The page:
Tag Archives: poetry

Reflection on Psalm 32

Rejoice in the LORD
Be glad, you pure hearted ones.
This purity is sheer
Gift, not some innate
Character of heart given
To some deserving souls
And not to others
Dammed before they even start.

No, this purity, this gift, pure grace
Undeserved, is free for all.
Even repeat sinners
Like me can take it
With dirty feet ready
For washing, hands open
With nothing to offer back
But thanks.

Rejoice!
Be glad, pure hearted ones!

Comments Off on Reflection on Psalm 32

Filed under Uncategorized

Betrayers All

Jesus called his closest friends to share his final meal;
Those twelve beloved friends, a Covenant meal.
The Night of Great Remembrance rebirthed a new and greater one.

The betrayer ate. He was invited too. Loved as deeply.
A traitor among them; treacherous heart turning to stone.
“The one to whom I give the bread…”
Did their hands touch? Did Judas see the love filled eyes?
Body and blood choke his swallow as he cut himself out,
Leaving to do his evil task?

Last night we ate at this same table;
Betrayers all.
Our hands touched the body given;
Lips drank the offered life.
We saw his eyes of love and we remembered.
“Is this New Covenant table not a participation?”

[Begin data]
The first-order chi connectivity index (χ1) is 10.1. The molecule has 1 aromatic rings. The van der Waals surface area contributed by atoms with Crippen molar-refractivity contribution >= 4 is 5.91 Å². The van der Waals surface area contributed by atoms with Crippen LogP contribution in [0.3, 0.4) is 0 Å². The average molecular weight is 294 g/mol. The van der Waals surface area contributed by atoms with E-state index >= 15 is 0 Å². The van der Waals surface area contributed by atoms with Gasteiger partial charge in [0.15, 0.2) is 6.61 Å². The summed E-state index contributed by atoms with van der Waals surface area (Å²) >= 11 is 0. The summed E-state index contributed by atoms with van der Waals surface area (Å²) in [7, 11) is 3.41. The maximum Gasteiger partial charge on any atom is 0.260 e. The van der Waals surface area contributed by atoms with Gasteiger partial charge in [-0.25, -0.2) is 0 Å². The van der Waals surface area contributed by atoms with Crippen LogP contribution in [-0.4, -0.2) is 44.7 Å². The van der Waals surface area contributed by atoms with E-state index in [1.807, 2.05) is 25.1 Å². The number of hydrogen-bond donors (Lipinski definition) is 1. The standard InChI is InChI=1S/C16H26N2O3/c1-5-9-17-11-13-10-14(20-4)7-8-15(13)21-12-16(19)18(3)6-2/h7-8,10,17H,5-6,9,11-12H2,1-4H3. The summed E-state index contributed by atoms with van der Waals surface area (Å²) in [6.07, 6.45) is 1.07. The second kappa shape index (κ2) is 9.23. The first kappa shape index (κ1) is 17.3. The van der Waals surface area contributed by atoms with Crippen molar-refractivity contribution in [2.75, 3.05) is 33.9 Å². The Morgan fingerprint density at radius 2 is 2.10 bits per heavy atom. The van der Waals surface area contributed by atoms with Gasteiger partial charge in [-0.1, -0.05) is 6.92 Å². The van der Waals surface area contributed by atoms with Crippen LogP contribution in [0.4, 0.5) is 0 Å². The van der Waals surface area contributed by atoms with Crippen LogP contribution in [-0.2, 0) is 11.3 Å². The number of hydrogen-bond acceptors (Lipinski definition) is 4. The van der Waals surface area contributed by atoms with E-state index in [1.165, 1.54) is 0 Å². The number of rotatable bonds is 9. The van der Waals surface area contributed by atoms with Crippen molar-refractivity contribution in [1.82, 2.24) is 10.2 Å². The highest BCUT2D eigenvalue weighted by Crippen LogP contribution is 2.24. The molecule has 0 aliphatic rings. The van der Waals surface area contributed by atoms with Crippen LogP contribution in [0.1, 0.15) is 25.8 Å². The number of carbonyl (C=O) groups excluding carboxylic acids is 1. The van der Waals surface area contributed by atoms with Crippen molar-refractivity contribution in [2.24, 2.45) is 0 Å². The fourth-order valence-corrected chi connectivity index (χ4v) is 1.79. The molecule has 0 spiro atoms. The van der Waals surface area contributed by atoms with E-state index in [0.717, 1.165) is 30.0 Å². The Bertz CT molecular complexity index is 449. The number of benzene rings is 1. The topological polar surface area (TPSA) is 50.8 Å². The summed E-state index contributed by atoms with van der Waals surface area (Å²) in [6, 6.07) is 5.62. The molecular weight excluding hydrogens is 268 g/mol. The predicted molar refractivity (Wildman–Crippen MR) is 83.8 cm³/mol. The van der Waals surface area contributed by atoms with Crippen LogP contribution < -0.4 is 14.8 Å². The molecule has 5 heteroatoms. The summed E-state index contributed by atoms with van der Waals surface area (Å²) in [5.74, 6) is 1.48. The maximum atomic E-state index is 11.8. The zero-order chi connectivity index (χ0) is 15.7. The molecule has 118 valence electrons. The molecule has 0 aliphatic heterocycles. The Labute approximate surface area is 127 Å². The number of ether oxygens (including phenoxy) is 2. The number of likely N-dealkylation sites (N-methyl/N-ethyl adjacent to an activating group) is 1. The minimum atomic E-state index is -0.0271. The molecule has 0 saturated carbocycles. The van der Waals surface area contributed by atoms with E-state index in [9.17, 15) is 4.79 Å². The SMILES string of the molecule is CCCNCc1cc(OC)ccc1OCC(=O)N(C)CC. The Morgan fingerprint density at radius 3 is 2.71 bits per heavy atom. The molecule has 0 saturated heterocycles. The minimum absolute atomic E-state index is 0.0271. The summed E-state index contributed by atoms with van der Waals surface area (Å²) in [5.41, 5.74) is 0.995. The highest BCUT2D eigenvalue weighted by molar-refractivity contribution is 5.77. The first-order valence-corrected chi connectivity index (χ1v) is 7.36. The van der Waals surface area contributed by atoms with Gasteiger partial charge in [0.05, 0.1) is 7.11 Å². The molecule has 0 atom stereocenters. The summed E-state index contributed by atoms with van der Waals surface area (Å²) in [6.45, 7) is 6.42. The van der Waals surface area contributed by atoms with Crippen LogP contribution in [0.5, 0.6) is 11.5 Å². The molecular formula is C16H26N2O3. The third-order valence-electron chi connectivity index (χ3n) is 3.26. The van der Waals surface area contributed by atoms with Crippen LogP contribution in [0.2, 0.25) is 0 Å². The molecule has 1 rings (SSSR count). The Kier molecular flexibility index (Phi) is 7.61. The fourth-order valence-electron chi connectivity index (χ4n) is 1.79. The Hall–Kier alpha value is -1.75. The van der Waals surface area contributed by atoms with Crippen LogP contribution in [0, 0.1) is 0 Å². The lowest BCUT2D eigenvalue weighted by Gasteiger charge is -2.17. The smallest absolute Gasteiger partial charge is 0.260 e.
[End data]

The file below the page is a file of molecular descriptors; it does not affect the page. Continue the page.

Make us to be your body, Christ.
Pour your life blood ‘to us. Heal us
Of our betrayer hearts.
Raise us to this participation;
Reborn in you to bless the world.

Comments Off on Betrayers All

Filed under Uncategorized

Seven Stanzas At Easter

In preparation for a class which I am taking this summer, The Theology of Caring and Health, I have been reading a book by Kenneth Bakken; The Journey In To God; Healing and Christian Faith. At the end of the first chapter he quotes a marvelous poem by John Updike.  It seems right for this season and it stirred something deep in me.  Poetry tends to do that for me and this one made me stop and catch my breath for the deep truths it was teaching me.

Seven Stanzas At Easter

Make no mistake: if He rose at all
it was as His body;
if the cell’s dissolution did not reverse,
the molecules reknit,
the amino acids rekindle,
the Church will fall.

It was not as the flowers,
each soft spring recurrent;
it was not as His Spirit in the mouths
and fuddled eyes of the eleven apostles;
it was as His flesh: ours.

The same hinged thumbs and toes,
the same valved heart
that – pierced – died; withered paused, and then regathered
out of enduring might
new strength to enclose.

Let us not mock God with metaphor,
analogy, sidestepping, transcendence,
making of the event a parable,
a sign painted in the faded credulity of earlier ages:
let us walk through the door.

The stone is rolled back, not papier-mâche,
not a stone in a story,
but the vast rock of materiality
that in the slow grinding of
time will eclipse for each of us
the wide light of day.

And if we will have an angel at the tomb,
make it a real angel,
weighty with Max Planck’s quanta, vivid with hair,
opaque in the dawn light, robed in real linen,
spun on a definite loom.

Let us not seek to make it less monstrous,
for our own convenience, our own sense of beauty,
lest, awakened in one unthinkable hour,
we are embarrassed by the miracle,
and crushed by remonstrance.

John Updike

The formatting of the original is slightly different but the blog publisher does not seem to like words that are out of line.  Each stanza has an indent that seems to add impact to the words.

2 Comments

Filed under Poetry and Stuff, Quotes, Reading